Oakwood Cemetery

Fort Worth, Texas


Photos by Rob Yoder - 1999

Oakwood, known for the first few years as "City Cemetery," is the second oldest cemetery in Fort Worth, and is the final resting place of cattle kings and cotton kings, of oil barons and business tycoons, of bankers and statesmen. There are writers, teachers and muscians, brave soldiers and beautiful women, the Notable as well as the notorious, famous gunslingers and pistol duelists. People from all walks of life sleep quietly here.

The first burial in Oakwood is beleived to be Frank L. Fox, step-son of John Peter Smith. Smith donated 20 acres of land for the cemetery in 1879 when Frank died. The cemetery currently covers 100 acres. As the following photographs will show, Oakwood is virtual sea of granite and marble.

Source: Historic Oakwood Cemetery with Calvary Cemetery and Old Trinity Cemetery of Fort Worth, Texas, compiled by Helen McKelvy Markgraf and Rob G. Yoder.  Published 1994 by the Fort Worth Genealogical Society.


The last two photgraphs are from the Carswell Memorial Park at Oakwood. Major Horace Carswell was originally buried at Rosehill Memorial Park and was reinterred here in the mid 1990's.


Oakwood Memorial Chapel

The horse drawn hearse or wagon would back down the ramp (above left) where the coffin was unloaded into the basement and then stored in a vault until time for the funeral. There is a manually operated elevator to raise the coffin to the sancuary level.

Recently, an older ramp was discovered (above right) while escavating around the basement in preparation for waterproofing. No one knows why the older ramp was abandoned. Perhaps it was too difficult to unload the coffin from the side of the hearse or wagon.


Oakwood contains an abundance of historical markers. Only a few are represented here.


General Thomas M. Waul, C.S.A.

A native of South Carolina. Thomas Neville Waul (1813?-1903) practiced law in Mississippi before moving to Texas in 1850. After serving in the Provisional Confederate Congress and signing the 1861 Confederate Constitution, he organized Waul's Texas Legion C.S.A. Waul led the Texans in Mississippi during 1862 and 1863, participating in the defense of Vicksburg. He led a brigade in the Red River Campaign of 1864 at Mansfield, IA, and Jenkins' Ferry, Ark. Waul returned to Texas in 1865 and resumed the practice of law. He died near Greenville and was buried at this site.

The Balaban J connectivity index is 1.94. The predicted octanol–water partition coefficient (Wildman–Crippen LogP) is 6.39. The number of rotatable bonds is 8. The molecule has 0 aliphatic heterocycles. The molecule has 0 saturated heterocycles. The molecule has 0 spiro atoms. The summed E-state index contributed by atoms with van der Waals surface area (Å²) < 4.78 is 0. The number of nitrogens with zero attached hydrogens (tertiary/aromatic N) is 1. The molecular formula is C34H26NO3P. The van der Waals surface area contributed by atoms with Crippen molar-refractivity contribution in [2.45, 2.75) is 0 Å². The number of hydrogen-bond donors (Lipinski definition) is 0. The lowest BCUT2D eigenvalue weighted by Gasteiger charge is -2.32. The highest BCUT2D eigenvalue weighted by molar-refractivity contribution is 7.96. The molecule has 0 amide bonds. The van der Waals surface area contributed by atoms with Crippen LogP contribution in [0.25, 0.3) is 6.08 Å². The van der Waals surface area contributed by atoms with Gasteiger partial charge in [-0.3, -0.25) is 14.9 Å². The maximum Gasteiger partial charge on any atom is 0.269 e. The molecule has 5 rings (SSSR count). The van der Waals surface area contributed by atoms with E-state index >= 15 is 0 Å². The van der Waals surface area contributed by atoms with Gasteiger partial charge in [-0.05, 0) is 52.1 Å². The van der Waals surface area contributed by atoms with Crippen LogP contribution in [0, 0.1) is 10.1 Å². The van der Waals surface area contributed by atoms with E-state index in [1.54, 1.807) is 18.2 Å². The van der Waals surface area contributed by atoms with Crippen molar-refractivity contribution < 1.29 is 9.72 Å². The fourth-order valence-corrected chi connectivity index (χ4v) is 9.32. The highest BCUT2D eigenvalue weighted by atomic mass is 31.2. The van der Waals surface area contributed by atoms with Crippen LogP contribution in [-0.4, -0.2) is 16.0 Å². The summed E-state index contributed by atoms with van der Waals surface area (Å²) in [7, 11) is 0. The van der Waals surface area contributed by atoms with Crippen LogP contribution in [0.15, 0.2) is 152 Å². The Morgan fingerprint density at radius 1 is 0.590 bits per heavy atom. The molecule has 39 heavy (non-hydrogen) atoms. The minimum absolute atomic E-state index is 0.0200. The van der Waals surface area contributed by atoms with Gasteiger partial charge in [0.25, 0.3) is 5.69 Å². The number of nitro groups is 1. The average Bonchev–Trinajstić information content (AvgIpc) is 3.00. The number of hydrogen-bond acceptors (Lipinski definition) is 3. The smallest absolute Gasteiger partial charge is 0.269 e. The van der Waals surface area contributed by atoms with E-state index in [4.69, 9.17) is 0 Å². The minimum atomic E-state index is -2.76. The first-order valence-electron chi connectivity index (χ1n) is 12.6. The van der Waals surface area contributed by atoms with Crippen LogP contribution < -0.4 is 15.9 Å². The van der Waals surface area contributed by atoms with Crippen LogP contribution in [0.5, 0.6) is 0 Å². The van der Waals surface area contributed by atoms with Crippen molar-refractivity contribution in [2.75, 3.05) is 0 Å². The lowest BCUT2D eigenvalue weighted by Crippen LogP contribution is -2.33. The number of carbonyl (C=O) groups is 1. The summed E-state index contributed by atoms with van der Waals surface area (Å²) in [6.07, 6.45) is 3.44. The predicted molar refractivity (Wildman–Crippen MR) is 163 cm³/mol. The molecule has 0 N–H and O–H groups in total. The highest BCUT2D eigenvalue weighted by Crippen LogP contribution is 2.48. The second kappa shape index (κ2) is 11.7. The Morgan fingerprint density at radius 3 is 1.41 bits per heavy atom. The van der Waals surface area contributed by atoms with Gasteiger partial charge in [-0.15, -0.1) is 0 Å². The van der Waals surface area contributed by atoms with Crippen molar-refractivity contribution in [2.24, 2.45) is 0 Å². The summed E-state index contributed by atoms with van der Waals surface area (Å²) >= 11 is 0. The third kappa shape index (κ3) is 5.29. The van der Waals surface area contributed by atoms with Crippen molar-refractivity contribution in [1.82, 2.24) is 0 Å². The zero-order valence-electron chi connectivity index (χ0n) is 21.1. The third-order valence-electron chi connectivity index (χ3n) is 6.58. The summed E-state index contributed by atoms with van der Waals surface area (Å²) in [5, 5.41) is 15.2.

John Peter Smith, Founder of Oakwood Cemetery

Pioneer area settler John Peter Smith (1831-1901), who donated twenty acres for the establishment of this cemetery, came to Fort Worth from Kentucky in 1853. He served the community as a teacher, clerk, surveyor, and attorney, and became a noted civic leader.

Although opposed to the secession of Texas during the Civil War, Smith raised a company of Tarrant County men for the Confederacy and joined Sibley's Brigade in 1861. While in the war he served in the unsuccessful invasion of New Mexico, the recapture of Galveston in 1863, and was severely wounded at Donaldsville, Louisiana, later that year.

After the war Smith returned to Fort Worth, where be became involved in the development of the city. He helped organize a bank, gas light company,and street railway. He also gave land for city parks, cemeteries, including this site in 1879, and a hospital, later named in his honor. In 1882 he became Mayor and directed the establishment of many public services, such as the school system and the water department.

In 1901 Smith died in St. Louis, Missouri, while on a promotional trip for Fort Worth. He is buried in a section of Oakwood Cemetery that is part of the original acreage he donated to the city.


Oakwood Cemetery

Founded 1879 by John Peter Smith, one of Fort Worth's first settlers, who became a civic leader, mayor, philanthropist. He gave 20 acres to City; Cemetery since enlarged to 100 acres. The area contains three cemeteries; Oakwood, Calvary and Trinity. Many Fort Worth and Tarrant County men and women of destiny are buried here.

Plots are owned by lodges, unions, Catholic, Protestant, negro and white. Tracts are dedicated to Union and Confederate soldiers.

The chapel was built in 1914. Oakwood, Calvary Associations and city provide care. 


Governor Charles A. Culberson

A native of Alabama, Charles A. Culberson grew up in Jefferson, Texas. He married Sallie Harrison (1861-1926) in 1882 after earning his law degree at the University of Virginia. During two terms as Attorney General of Texas, Culberson enforced the Reform Policies of Gov. James S. Hogg. He succeeded Hogg as governor, 1895-99. Culberson served four terms in the United States Senate, winning the post of Democratic Minority Leader in 1907. Renowned for his knowledge of the law, he chaired the Senate Judiciary Committee from 1913 to 1919.


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This page last modified on 6 Oct 1999.